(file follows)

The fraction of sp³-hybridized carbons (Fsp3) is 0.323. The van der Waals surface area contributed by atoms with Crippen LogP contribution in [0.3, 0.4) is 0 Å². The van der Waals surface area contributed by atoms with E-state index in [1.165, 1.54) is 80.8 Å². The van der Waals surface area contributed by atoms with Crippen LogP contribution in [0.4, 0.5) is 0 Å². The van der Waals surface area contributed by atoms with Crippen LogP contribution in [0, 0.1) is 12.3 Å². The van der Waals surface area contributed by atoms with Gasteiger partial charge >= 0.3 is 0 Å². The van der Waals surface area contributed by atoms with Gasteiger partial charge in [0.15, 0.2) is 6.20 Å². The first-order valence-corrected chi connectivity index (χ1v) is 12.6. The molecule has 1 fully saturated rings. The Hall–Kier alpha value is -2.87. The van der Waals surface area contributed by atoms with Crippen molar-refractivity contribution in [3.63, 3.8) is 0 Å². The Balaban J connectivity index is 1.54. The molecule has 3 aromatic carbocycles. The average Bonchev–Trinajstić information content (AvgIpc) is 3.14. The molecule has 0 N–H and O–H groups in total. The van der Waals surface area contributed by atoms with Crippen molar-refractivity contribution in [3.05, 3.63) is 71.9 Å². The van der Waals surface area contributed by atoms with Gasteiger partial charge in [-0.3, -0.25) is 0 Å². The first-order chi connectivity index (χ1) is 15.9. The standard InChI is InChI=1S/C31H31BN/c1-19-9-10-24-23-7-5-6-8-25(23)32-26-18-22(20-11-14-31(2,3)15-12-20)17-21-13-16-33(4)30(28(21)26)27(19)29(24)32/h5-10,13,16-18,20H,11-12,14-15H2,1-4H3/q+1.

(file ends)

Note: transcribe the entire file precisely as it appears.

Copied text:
The fraction of sp³-hybridized carbons (Fsp3) is 0.323. The van der Waals surface area contributed by atoms with Crippen LogP contribution in [0.3, 0.4) is 0 Å². The van der Waals surface area contributed by atoms with E-state index in [1.165, 1.54) is 80.8 Å². The van der Waals surface area contributed by atoms with Crippen LogP contribution in [0.4, 0.5) is 0 Å². The van der Waals surface area contributed by atoms with Crippen LogP contribution in [0, 0.1) is 12.3 Å². The van der Waals surface area contributed by atoms with Gasteiger partial charge >= 0.3 is 0 Å². The van der Waals surface area contributed by atoms with Gasteiger partial charge in [0.15, 0.2) is 6.20 Å². The first-order valence-corrected chi connectivity index (χ1v) is 12.6. The molecule has 1 fully saturated rings. The Hall–Kier alpha value is -2.87. The van der Waals surface area contributed by atoms with Crippen molar-refractivity contribution in [3.63, 3.8) is 0 Å². The Balaban J connectivity index is 1.54. The molecule has 3 aromatic carbocycles. The average Bonchev–Trinajstić information content (AvgIpc) is 3.14. The molecule has 0 N–H and O–H groups in total. The van der Waals surface area contributed by atoms with Crippen molar-refractivity contribution in [3.05, 3.63) is 71.9 Å². The van der Waals surface area contributed by atoms with Gasteiger partial charge in [-0.3, -0.25) is 0 Å². The first-order chi connectivity index (χ1) is 15.9. The standard InChI is InChI=1S/C31H31BN/c1-19-9-10-24-23-7-5-6-8-25(23)32-26-18-22(20-11-14-31(2,3)15-12-20)17-21-13-16-33(4)30(28(21)26)27(19)29(24)32/h5-10,13,16-18,20H,11-12,14-15H2,1-4H3/q+1.